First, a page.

In Beit Hanoun and Shati Refugee camps, own-goal strikes kill dozens of Palestinian men women and children. The news media run images of their suffering on the presumption of Israeli guilt. But when the dust settles and analysts do an honest reckoning of the casualty figures, sifting out the impact of propaganda on the statistics, even the most pro-Palestinian figures will show that Hamas killed many more Palestinian civilians with their rockets than they have killed Israelis. Where Palestinian casualties caused by Israelis will likely approximate a low urban warfare 1:1 civilian/combatant ratio, those caused by Hamas will have a much higher ratio.
The Western News Media’s Scripted Role
Of course, Hamas’ strategy, what Elie Wiesel characterizes as child sacrifice, can only work if it has the sustained cooperation of the international news media, which must fulfill two key tasks in the strategy: 1) broadcast to the outside world the suffering the conflict causes; and 2) implicitly or explicitly blame Israel for that suffering. Without the first, there is no sense of outrage and urgency. Without the second, the world might not intervene on the Jihadi side.
Hamas shows full cognizance of the media’s importance. It has even issued detailed directions to Gazan “social media activists.” And although Hamas addressed them to Palestinian social media activists, the guidelines clearly apply to their media “fixers,” who direct all the foreign journalists working in Gaza. One might call these directives the “Hamas media protocols.”
- not to show Hamas fighters, certainly not firing from hospitals and schools;
- to attribute all the casualties to Israeli attacks;
- to call all dead “civilians”;
- to give the statistics Hamas supplies as facts, emphasizing how the “vast majority” of casualties are civilian;
- to show the face of Palestinian suffering 24-7;
- to give voice—their own and those of invited guests—to indignation and outrage over the appalling carnage.
So consistently has the media played these scripted roles that it has become a mere pawn in a predictable game. Jeremy Bowen explains: every conflict plays out between the time the Israelis go in to stop the rocketing until the time that Western outrage at civilian casualties gets them to stop. The more victims, the greater the pressure. Anticipating the ground invasion, Christiane Amanpour asks Tony Blair during Operation Cast Lead: “The civilian casualties in Gaza are obviously going to put huge pressure on Israel. How long can Israel withstand this pressure?” It is a main goal of the activist media to emphasize Palestinian suffering to such a degree that Israel will stop.
And that emphasis indeed pervades the coverage: all the news Hamas sees fit to print. The overwhelming majority of the images on the television screens feature injured and dead Palestinians. As Michael Oren explained Hamas’ media strategy to CNN, for example, the viewer saw wall-to-wall Palestinian suffering, especially children. No one, apparently not even the State Department, can watch this coverage, no matter how inaccurate, without succumbing to its subliminal message.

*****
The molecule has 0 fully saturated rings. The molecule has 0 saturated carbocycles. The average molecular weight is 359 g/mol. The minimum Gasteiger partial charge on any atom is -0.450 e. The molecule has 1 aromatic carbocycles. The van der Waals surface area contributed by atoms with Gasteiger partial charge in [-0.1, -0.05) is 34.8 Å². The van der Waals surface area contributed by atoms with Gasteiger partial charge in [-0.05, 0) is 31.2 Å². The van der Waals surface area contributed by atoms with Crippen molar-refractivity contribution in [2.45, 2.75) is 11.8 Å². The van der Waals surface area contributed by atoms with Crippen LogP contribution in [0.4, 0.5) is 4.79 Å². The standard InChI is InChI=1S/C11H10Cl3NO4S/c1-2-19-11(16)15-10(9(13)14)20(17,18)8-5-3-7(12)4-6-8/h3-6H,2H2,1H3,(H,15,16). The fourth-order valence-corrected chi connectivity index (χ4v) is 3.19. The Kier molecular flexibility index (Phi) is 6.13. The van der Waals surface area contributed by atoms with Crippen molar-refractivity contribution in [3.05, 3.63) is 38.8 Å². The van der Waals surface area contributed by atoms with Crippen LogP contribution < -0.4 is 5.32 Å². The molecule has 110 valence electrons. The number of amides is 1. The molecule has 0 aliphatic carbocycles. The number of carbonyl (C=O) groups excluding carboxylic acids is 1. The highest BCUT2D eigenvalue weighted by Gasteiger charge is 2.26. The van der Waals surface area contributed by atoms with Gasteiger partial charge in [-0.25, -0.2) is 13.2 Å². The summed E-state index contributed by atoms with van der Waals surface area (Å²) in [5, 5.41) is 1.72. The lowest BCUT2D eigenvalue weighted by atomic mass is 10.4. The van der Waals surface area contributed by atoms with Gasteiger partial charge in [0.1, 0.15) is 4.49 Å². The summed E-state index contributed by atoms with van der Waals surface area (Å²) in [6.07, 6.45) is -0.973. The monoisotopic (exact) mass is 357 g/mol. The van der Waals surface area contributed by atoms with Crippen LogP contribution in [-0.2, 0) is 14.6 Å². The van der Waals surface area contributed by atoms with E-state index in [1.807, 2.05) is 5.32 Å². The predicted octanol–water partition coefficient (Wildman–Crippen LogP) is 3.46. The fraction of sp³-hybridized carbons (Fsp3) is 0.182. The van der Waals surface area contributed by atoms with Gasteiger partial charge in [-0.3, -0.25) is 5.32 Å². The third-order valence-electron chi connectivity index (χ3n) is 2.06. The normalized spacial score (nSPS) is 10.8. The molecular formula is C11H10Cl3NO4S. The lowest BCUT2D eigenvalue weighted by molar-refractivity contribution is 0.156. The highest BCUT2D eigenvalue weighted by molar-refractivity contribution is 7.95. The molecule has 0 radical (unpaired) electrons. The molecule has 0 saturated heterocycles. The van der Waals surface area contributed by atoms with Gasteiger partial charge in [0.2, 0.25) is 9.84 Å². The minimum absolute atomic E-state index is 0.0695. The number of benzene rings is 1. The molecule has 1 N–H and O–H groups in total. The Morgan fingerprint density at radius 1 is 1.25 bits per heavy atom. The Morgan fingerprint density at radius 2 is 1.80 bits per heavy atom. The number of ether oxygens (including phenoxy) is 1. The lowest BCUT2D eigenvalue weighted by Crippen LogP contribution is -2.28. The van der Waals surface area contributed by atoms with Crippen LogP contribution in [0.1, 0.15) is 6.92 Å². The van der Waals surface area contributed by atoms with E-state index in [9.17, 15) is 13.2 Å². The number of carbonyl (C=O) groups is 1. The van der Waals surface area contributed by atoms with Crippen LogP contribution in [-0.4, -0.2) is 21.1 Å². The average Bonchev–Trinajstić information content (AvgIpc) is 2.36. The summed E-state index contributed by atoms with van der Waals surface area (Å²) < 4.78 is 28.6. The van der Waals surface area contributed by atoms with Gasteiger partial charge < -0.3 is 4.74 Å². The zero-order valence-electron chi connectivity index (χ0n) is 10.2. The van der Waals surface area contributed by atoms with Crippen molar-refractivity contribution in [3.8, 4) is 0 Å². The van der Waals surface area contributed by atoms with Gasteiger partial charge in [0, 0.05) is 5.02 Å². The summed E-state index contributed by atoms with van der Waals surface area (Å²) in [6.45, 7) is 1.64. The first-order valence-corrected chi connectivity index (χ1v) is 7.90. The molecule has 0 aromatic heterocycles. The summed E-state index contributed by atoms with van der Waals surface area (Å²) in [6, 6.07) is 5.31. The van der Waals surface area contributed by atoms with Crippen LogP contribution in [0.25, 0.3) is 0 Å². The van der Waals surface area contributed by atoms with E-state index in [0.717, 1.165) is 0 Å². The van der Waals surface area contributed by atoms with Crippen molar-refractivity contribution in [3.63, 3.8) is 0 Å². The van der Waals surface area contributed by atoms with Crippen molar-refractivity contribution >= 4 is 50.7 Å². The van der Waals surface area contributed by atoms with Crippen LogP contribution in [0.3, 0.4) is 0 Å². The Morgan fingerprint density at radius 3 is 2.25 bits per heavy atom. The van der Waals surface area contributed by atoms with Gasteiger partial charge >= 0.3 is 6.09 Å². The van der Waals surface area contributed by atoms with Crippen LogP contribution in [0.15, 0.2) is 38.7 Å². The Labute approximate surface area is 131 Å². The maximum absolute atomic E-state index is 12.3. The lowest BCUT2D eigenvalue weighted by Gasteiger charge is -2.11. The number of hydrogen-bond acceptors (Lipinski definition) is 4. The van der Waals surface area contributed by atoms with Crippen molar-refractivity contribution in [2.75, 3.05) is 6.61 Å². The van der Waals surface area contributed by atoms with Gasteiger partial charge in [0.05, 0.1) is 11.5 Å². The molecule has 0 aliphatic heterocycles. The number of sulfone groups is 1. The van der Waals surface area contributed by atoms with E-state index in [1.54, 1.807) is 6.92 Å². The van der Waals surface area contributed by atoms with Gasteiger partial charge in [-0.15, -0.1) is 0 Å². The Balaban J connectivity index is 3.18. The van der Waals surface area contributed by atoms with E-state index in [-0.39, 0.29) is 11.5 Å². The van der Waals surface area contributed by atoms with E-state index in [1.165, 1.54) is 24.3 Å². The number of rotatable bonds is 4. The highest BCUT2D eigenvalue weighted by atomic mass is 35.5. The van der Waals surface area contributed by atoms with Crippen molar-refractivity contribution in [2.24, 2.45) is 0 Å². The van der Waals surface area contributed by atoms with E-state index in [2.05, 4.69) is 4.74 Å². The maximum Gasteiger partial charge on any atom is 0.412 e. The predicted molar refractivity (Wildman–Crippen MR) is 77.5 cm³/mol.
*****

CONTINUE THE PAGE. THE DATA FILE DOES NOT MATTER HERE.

Take, for example, the shelling of Shaati refugee camp in Gaza City and adjacent Shiffa Hospital on July 28. Newsrooms featured the ten innocent refugees, including eight children killed. The IDF denied responsibility for this carnage. But it didn’t matter what Israel said, nor did it matter that its evidence involved the tracking technology of Iron Dome. UN’s Ban Ki Moon called it “shameful, outrageous and unjustified,” while UNRWA’s General Commissioner lamented “the world stands disgraced” (presumably by Israel’s wanton slaughter of innocents). The belated tweet of an Italian reporter (to which we shall return below), confirming that Hamas rockets had hit the school, excited the Zionist blogosphere, but had no effect on the mainstream discussion.
One gets the distinct sense that these journalists don’t think they’re assisting Hamas in maximizing the human casualties. Some seem to think that their aggressive rush to judgment, invariably against Israel, is a form of “peace journalism,” designed to end the carnage as quickly as possible. They take for granted that their job is to nail the Israelis for their disproportionate brutality. Journalists publicly exult in their victory: “Gripping Gaza images upend balance of PR power in Middle East.” And in so doing—whatever their reasons—they not only thoroughly misinform their audiences, but do so precisely as Hamas would want.
Intimidation and Advocacy Motivate Media’s Cooperation
The single most compelling reason for the near-unanimity of the media’s cooperation with Hamas is not advocacy, which alone could not create such a consensus, but rather intimidation. Like all systems of omertà this one covers its tracks; and appears primarily through its notable absences. Some observers have pointedly asked, for example, why the mainstream news media has conveyed so few images of Hamas “militants.” The New York Times responded that out of the hundreds of photos from weeks of warfare, their award-winning photographer and his crew had provided only two blurry ones. Is this sheer incompetence? Or is it because, as one journalist, just out of Gaza told an Israeli off-the-record: “If we ever dared point our camera at them, they would shoot at us and kill us.” Asked to say that on camera, the journalist “refused and almost ran away.”